Committee approves Vaupel’s bipartisan plan reducing Michigan prescription costs

State Rep. Hank Vaupel

The House Health Policy Committee on Sept. 24, 2020, approved state Rep. Hank Vaupel’s plan to improve prescription drug price transparency in Michigan.

The bipartisan plan requires drug manufacturers to submit information about how their products are priced to the Michigan Department of Information and Financial Services. Vaupel, who chairs the Health Policy Committee, said this will provide a necessary level of consumer protection and help policymakers better understand the factors behind increasing prescription medication costs.

“It’s important, especially now, as many workers are unemployed as a result of the pandemic, that struggling families can afford their medications,” said Vaupel, R-Fowlerville. “It’s as simple as holding everyone within the drug supply chain accountable, so that we can help protect consumers from inflated prices. This plan accomplishes that commonsense goal.”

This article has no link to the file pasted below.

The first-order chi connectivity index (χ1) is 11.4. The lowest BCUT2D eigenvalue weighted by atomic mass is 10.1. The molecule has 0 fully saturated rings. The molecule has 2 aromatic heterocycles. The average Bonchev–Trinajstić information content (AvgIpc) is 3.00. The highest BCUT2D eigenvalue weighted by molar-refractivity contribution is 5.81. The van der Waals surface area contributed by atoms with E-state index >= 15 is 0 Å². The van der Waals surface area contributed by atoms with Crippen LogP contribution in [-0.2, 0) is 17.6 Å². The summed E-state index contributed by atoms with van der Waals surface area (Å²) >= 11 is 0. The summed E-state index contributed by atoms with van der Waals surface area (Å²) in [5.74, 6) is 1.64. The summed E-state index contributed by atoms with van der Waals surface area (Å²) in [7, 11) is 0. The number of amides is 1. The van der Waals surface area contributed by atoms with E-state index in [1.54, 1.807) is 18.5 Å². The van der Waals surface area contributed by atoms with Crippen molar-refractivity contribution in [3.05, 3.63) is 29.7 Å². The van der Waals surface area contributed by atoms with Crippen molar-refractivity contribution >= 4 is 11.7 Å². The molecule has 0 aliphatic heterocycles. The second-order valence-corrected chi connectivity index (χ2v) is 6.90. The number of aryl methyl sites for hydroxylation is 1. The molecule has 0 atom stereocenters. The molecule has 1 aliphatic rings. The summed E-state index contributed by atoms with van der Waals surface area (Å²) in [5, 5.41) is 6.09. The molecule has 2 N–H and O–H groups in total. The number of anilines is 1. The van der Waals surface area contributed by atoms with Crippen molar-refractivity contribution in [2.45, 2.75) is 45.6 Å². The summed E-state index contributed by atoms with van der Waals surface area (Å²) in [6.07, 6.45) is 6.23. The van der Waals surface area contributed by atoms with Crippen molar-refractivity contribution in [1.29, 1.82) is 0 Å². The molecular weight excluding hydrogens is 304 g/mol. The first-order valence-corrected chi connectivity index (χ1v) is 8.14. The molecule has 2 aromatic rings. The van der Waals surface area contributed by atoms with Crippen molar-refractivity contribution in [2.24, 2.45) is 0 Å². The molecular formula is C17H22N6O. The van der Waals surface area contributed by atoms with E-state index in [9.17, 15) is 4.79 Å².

Vaupel also said many of Michigan’s older residents are on fixed incomes and cannot afford to purchase some of their prescriptions due solely to the increase in cost. While his plan doesn’t specifically place limitations on drug pricing, the legislator said it does provide clarity to a very complex and confusing section of our state’s health care industry.

Other bills in the package:
• Provide for the licensure and regulation of Pharmacy Benefit Managers (PBMs).
• Require insurers to count all drug rebates received for a drug towards the insured’s maximum out of pocket costs or plan deductible.
• Require hospitals to post the cost of all procedures done by the hospital on the hospital’s website.
• Prohibit a drug manufacturer from giving gifts to a prescriber that have a cumulative value of $63 or more each year.
• Clarify that a rebate shall only be applied to a drug if there is not a lower-cost generic available, or if the rebate is not made available to all eligible individuals regardless of how the drug is paid for by the consumer.
• Prohibit an insurer from requiring a patient to pay a higher co-pay than the cost of the dispensed drug and requires that a PBM shall not prohibit a pharmacy from disclosing the current selling price of a drug.

The legislation now moves to be considered by the House Ways and Means Committee.

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